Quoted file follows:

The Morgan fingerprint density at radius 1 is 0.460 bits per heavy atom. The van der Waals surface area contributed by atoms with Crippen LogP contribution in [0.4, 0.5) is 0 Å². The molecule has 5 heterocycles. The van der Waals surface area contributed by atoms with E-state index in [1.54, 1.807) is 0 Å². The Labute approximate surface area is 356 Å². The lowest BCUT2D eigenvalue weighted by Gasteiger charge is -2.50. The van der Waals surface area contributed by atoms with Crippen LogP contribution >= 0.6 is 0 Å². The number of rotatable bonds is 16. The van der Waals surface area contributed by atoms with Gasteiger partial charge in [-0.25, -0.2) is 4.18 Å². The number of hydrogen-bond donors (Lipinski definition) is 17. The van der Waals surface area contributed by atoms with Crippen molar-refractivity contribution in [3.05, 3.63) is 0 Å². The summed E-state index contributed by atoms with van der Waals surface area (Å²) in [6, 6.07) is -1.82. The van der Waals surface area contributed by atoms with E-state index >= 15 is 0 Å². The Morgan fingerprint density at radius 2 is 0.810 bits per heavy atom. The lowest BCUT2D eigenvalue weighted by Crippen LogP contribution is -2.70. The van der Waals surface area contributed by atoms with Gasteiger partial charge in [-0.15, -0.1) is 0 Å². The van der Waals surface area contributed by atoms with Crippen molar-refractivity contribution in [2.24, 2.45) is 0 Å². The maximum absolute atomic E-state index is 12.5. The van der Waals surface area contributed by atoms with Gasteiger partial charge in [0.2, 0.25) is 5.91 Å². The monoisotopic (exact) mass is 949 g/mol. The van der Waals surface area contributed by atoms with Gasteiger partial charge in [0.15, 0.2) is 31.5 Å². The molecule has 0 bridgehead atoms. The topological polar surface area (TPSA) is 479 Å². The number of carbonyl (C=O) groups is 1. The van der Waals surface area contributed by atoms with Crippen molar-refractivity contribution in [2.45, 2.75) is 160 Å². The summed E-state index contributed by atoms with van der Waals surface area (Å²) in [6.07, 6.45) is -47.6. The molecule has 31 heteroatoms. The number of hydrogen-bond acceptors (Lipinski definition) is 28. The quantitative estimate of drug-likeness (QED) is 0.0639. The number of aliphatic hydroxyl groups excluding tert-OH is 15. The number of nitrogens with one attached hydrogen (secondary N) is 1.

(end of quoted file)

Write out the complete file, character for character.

The Morgan fingerprint density at radius 1 is 0.460 bits per heavy atom. The van der Waals surface area contributed by atoms with Crippen LogP contribution in [0.4, 0.5) is 0 Å². The molecule has 5 heterocycles. The van der Waals surface area contributed by atoms with E-state index in [1.54, 1.807) is 0 Å². The Labute approximate surface area is 356 Å². The lowest BCUT2D eigenvalue weighted by Gasteiger charge is -2.50. The van der Waals surface area contributed by atoms with Crippen LogP contribution >= 0.6 is 0 Å². The number of rotatable bonds is 16. The van der Waals surface area contributed by atoms with Gasteiger partial charge in [-0.25, -0.2) is 4.18 Å². The number of hydrogen-bond donors (Lipinski definition) is 17. The van der Waals surface area contributed by atoms with Crippen molar-refractivity contribution in [3.05, 3.63) is 0 Å². The summed E-state index contributed by atoms with van der Waals surface area (Å²) in [6, 6.07) is -1.82. The van der Waals surface area contributed by atoms with E-state index >= 15 is 0 Å². The Morgan fingerprint density at radius 2 is 0.810 bits per heavy atom. The lowest BCUT2D eigenvalue weighted by Crippen LogP contribution is -2.70. The van der Waals surface area contributed by atoms with Gasteiger partial charge in [-0.15, -0.1) is 0 Å². The van der Waals surface area contributed by atoms with Crippen molar-refractivity contribution in [2.24, 2.45) is 0 Å². The maximum absolute atomic E-state index is 12.5. The van der Waals surface area contributed by atoms with Gasteiger partial charge in [0.2, 0.25) is 5.91 Å². The monoisotopic (exact) mass is 949 g/mol. The van der Waals surface area contributed by atoms with Gasteiger partial charge in [0.15, 0.2) is 31.5 Å². The molecule has 0 bridgehead atoms. The topological polar surface area (TPSA) is 479 Å². The number of carbonyl (C=O) groups is 1. The van der Waals surface area contributed by atoms with Crippen molar-refractivity contribution in [2.45, 2.75) is 160 Å². The summed E-state index contributed by atoms with van der Waals surface area (Å²) in [6.07, 6.45) is -47.6. The molecule has 31 heteroatoms. The number of hydrogen-bond acceptors (Lipinski definition) is 28. The quantitative estimate of drug-likeness (QED) is 0.0639. The number of aliphatic hydroxyl groups excluding tert-OH is 15. The number of nitrogens with one attached hydrogen (secondary N) is 1.